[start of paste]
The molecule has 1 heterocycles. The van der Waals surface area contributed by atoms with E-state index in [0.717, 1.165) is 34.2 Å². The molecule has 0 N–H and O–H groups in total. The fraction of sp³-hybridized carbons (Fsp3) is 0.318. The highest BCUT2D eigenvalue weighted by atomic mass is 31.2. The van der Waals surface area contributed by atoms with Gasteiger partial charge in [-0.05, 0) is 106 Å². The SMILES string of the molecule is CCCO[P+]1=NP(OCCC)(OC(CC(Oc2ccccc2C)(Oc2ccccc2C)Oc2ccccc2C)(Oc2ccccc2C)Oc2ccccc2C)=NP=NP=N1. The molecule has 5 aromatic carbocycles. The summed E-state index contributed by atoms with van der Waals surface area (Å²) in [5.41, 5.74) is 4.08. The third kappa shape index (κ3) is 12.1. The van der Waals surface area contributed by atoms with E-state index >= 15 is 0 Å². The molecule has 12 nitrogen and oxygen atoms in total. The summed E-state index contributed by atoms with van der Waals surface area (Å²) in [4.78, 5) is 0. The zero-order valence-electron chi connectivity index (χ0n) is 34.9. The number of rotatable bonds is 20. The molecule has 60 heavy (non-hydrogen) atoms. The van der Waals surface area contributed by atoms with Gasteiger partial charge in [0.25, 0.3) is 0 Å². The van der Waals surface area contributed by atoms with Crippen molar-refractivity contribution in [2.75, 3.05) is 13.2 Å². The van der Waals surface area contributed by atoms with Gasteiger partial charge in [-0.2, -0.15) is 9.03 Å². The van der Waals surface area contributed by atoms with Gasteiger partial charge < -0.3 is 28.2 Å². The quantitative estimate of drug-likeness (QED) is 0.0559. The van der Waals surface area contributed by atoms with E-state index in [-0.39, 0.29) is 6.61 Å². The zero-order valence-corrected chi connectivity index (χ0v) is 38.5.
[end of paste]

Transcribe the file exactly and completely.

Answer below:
The molecule has 1 heterocycles. The van der Waals surface area contributed by atoms with E-state index in [0.717, 1.165) is 34.2 Å². The molecule has 0 N–H and O–H groups in total. The fraction of sp³-hybridized carbons (Fsp3) is 0.318. The highest BCUT2D eigenvalue weighted by atomic mass is 31.2. The van der Waals surface area contributed by atoms with Gasteiger partial charge in [-0.05, 0) is 106 Å². The SMILES string of the molecule is CCCO[P+]1=NP(OCCC)(OC(CC(Oc2ccccc2C)(Oc2ccccc2C)Oc2ccccc2C)(Oc2ccccc2C)Oc2ccccc2C)=NP=NP=N1. The molecule has 5 aromatic carbocycles. The summed E-state index contributed by atoms with van der Waals surface area (Å²) in [5.41, 5.74) is 4.08. The third kappa shape index (κ3) is 12.1. The van der Waals surface area contributed by atoms with E-state index >= 15 is 0 Å². The molecule has 12 nitrogen and oxygen atoms in total. The summed E-state index contributed by atoms with van der Waals surface area (Å²) in [4.78, 5) is 0. The zero-order valence-electron chi connectivity index (χ0n) is 34.9. The number of rotatable bonds is 20. The molecule has 60 heavy (non-hydrogen) atoms. The van der Waals surface area contributed by atoms with Gasteiger partial charge in [0.25, 0.3) is 0 Å². The van der Waals surface area contributed by atoms with Crippen molar-refractivity contribution in [2.75, 3.05) is 13.2 Å². The van der Waals surface area contributed by atoms with Gasteiger partial charge in [-0.2, -0.15) is 9.03 Å². The van der Waals surface area contributed by atoms with Gasteiger partial charge < -0.3 is 28.2 Å². The quantitative estimate of drug-likeness (QED) is 0.0559. The van der Waals surface area contributed by atoms with E-state index in [-0.39, 0.29) is 6.61 Å². The zero-order valence-corrected chi connectivity index (χ0v) is 38.5.